Identifying possible retirement-planning gaps could also involve weighing health expenses if you retire early. Even if you become eligible for Medicare soon (coverage starts at age 65), a younger partner could need another form of coverage.
If you have a spouse who will continue to work for an employer who provides health insurance, one option may be to get coverage under that plan. Otherwise, paying for health coverage until you qualify for Medicare at age 65 will be an important expense to consider in your retirement planning.
This will also be a time to explore costs associated with long-term-care insurance to help cover costs associated with in-home health care, assisted living facilities, or nursing homes. These costs aren’t covered by traditional health insurance, making them a common planning gap that can be costly: Today, the median annual cost of a private room in a nursing home is more than $100,000.1
4. Carefully consider when to start collecting Social Security
You can opt to take Social Security payments as early as age 62, though delaying can mean bigger checks in future years. However, postponing receiving Social Security isn’t always the best choice.
“What a lot of people don’t consider is what effect that has on their overall plan,” Knowles says. Delaying Social Security could mean you would need to live entirely off your savings and investments for several years. “That’s less money that might potentially be there at the back end of your life expectancy—less money that you might need or may want to go to your kids.”
Once you’ve retired, Knowles recommends reevaluating your situation annually before deciding whether to continue delaying these payments. One item you need for that annual review in retirement: a current copy of your Social Security benefit estimate from ssa.gov.
5. Explore ways to fill potential income gaps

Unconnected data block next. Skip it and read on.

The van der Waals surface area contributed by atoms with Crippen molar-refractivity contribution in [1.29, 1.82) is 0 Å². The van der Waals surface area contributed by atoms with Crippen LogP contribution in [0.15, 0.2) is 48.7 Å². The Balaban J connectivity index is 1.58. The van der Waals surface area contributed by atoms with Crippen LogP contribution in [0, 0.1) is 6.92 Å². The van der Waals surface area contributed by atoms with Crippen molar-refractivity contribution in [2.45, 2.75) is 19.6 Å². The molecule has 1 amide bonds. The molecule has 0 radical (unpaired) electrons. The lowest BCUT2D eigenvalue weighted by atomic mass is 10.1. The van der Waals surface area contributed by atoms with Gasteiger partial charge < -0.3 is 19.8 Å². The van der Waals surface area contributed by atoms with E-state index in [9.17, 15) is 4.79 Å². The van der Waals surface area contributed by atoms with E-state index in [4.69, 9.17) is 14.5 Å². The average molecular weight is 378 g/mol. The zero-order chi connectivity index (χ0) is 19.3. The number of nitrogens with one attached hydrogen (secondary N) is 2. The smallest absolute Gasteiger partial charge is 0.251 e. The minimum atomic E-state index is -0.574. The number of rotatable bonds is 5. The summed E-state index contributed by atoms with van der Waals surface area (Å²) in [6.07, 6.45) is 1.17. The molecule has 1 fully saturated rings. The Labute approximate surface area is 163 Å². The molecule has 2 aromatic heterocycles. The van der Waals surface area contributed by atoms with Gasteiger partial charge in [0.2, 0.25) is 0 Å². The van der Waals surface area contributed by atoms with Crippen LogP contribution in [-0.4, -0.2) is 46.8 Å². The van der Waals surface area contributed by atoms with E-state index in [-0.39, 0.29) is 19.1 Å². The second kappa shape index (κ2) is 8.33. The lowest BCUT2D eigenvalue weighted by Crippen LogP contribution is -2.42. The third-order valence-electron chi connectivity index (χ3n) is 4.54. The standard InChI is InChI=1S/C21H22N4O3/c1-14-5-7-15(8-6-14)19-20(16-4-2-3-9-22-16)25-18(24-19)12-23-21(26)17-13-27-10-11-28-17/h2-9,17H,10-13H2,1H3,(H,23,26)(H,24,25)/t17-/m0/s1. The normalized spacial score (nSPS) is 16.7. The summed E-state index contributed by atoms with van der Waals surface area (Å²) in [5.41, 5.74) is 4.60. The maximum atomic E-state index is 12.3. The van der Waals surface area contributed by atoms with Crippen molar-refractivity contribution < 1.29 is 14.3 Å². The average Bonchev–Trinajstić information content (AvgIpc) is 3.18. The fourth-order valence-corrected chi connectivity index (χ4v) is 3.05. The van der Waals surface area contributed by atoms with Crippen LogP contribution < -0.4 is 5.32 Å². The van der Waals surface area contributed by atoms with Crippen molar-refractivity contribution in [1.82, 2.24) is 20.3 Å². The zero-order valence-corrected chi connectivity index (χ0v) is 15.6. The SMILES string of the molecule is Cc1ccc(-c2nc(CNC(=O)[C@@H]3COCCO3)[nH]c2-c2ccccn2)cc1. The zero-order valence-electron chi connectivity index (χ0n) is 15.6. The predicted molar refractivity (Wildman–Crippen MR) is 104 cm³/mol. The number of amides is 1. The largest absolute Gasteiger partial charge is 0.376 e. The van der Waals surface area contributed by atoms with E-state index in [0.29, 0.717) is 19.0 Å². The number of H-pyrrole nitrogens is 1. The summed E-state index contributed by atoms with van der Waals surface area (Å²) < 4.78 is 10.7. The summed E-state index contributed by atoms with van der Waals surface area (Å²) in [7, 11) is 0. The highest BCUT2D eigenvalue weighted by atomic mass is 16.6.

So what happens if you find a gap between your retirement goals and your expected or actual retirement income? It mostly boils down to two main choices: Reduce your spending or find more income. (Learn more about creating a retirement income plan.)
If you’re thinking about continuing to work in some capacity, you’re not alone. In 2018, 29% of baby boomers ages 65 to 72 were working or looking for work, compared to 19% of the previous generation (the greatest generation) when they were 65 to 72, according to a Pew Research Center study.2
Knowles shares the example of an airline pilot who was retiring in his 50s; he planned to get a job at a home improvement store, which he saw as a win-win because it would bring in extra income and be less stressful than flying passenger jets. Some retirees start new jobs or careers based on hobbies and interests—giving music lessons or overseeing operations at a golf course, for example.
“Earn a few bucks to supplement what you want to do,” Knowles says. “If it’s something you enjoy at the same time, that’s great.”
1 “Cost of Care Survey,” Genworth, 2019.
2 “Baby Boomers are staying in the labor force at rates not seen in generations for people their age,” Pew Research Center, July 24, 2019.